Back on 31 August 2010, I reflected that the American Civil Rights movement never fully achieved their dream. The racial barriers have been reduced but not completely. However, it was the dream of "a job for every American in the pursuit of peace" (Walter Reuther) that remains unfulfilled and in the current economic practices unlikely to fulfilled. When monetary concerns dominate and cloud the thinking then the abilities and skills of the people are ignored.
Reading Stephen Denning's "Squirrel Inc." (2004), I am reminded of the change patterns book (Manns & Rising 2005). Both books talk of bringing change to an organisation. However, Denning talks more of resistance to change and of methods to overcome that resistance.
Denning helps explain a little better why the Civil Rights dream has not been fulfilled. I have said the foundation for the resistance is economic thinking. Denning shows or talks of this in his story when he puts the words "Your hard numbers are about the past. The future can't be scrutinized. It hasn't happened yet. It doesn't have any hard numbers. You've never seen a nut-storing organization. Neither have those fifty-six squirrels you interviewed" in Diana's mouth (p 108).
If we ask people to pursue a dream, we are asking them to do something that they haven't done or seen before. There is no hard evidence of the possible outcome or of the steps required to make it happen. Any attempt to gather numbers is meaningless because there is nothing to measure. Pursuing a dream is about believing in possibilities not recalling past victories or failures. What can be shown by exploring the past is that full employment hasn't been achieved in pursuing peace and that current economic practices stand in the way of achieving that dream. Denning emphasises how the "knowledge game" tends to work on current assumptions and not challenge them (p 110). We see this in economic research that continually emphasises and supports current practice without ever questioning the direction or assumptions. It takes a brave researcher to step outside the current paradigm and challenge the underlying thinking.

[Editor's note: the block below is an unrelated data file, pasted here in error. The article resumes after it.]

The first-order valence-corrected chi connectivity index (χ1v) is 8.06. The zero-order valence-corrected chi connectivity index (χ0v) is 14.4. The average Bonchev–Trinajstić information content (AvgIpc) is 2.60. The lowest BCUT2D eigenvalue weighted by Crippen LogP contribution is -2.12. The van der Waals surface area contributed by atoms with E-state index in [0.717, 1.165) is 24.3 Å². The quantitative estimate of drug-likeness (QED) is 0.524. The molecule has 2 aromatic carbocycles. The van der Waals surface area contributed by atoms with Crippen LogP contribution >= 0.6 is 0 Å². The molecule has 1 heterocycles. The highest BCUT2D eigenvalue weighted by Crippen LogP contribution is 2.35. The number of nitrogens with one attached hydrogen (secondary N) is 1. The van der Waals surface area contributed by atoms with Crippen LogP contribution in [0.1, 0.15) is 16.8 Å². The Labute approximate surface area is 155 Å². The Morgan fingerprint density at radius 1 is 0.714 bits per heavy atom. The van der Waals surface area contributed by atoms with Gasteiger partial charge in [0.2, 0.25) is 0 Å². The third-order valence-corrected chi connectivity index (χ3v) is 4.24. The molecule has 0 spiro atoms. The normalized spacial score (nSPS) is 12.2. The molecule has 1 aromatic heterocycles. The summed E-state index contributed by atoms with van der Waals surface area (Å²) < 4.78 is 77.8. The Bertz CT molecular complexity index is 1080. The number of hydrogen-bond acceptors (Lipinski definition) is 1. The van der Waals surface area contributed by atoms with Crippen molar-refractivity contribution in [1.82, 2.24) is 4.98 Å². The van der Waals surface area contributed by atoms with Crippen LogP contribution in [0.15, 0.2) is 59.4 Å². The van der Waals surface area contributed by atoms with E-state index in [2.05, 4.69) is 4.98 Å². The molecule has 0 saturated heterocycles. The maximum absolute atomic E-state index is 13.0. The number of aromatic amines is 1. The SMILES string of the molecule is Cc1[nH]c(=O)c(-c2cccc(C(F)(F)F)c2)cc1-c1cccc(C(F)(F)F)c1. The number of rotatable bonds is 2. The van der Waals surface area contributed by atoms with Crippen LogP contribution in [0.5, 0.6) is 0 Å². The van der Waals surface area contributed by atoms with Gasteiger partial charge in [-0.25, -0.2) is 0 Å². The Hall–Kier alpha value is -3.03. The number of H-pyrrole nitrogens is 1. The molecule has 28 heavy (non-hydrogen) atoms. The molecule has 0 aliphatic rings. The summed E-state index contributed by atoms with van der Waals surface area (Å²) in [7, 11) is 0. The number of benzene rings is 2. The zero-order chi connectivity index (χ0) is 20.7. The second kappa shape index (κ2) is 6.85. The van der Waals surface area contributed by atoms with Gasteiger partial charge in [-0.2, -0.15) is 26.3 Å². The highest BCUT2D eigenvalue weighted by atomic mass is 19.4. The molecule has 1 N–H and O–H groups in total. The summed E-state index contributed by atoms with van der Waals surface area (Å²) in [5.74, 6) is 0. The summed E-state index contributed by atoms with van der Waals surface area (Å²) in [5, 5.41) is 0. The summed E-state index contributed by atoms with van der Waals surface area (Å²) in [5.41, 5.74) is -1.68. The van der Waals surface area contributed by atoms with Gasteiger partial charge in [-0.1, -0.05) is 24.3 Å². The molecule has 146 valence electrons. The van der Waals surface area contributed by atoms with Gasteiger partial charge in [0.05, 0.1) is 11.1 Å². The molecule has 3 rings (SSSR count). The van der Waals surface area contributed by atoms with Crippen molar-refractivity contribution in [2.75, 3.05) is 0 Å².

Yet to fulfil the dream of "full employment for peace," we need to be challenging the underlying thinking. We need to be communicating a dream and causing the current system to crumble. To some extent natural disasters do this on a small scale. People have to step outside the restrictions to survive but as normality is restored, there is a return to old economic thinking and assumptions and the destruction of the new sharing that developed.
Denning has his character say "In contrast, a vision doesn't use these exclusionary moves. It doesn't claim to be true or false. It offers you a possibility. It bids you escape from the constraints of the past and enter fresh territory. It opens up a landscape of possibilities still to come" (p 110). The dream of "full employment" has to throw up new possibilities and challenge old stereotypes. Such a future based on placing the needs of people ahead of economics has to open doors to new possibilities. Old patterns of thinking have to crumble. Old rules and restrictions have to be discarded. The new hope has to flow from new paradigms and new thought processes.
Denning goes on to say "A vision is a dream, but it's a dream with a twist: it's a dream that's shared. When we dream together, it's already the beginning of a new reality. When we share the same dream, we all begin to participate in it" (p 111).
The first step in making a vision or dream reality is to share it. We have to use our telling of the dream to break down the resistance to challenge the "standard ways of doing things" that have "become embedded in the minds and hearts of everyone" (p 116). We need to learn to live the dream regardless of the cost in the current system so that people are free to think in fresh ways about living in community.
Denning, S. (2004). Squirrel Inc.: A fable of leadership through storytelling. San Francisco: Jossey-Bass.
Manns, M. L., & Rising, L. (2003). Fearless change: Patterns for introducing new ideas. Boston: Addison Wesley.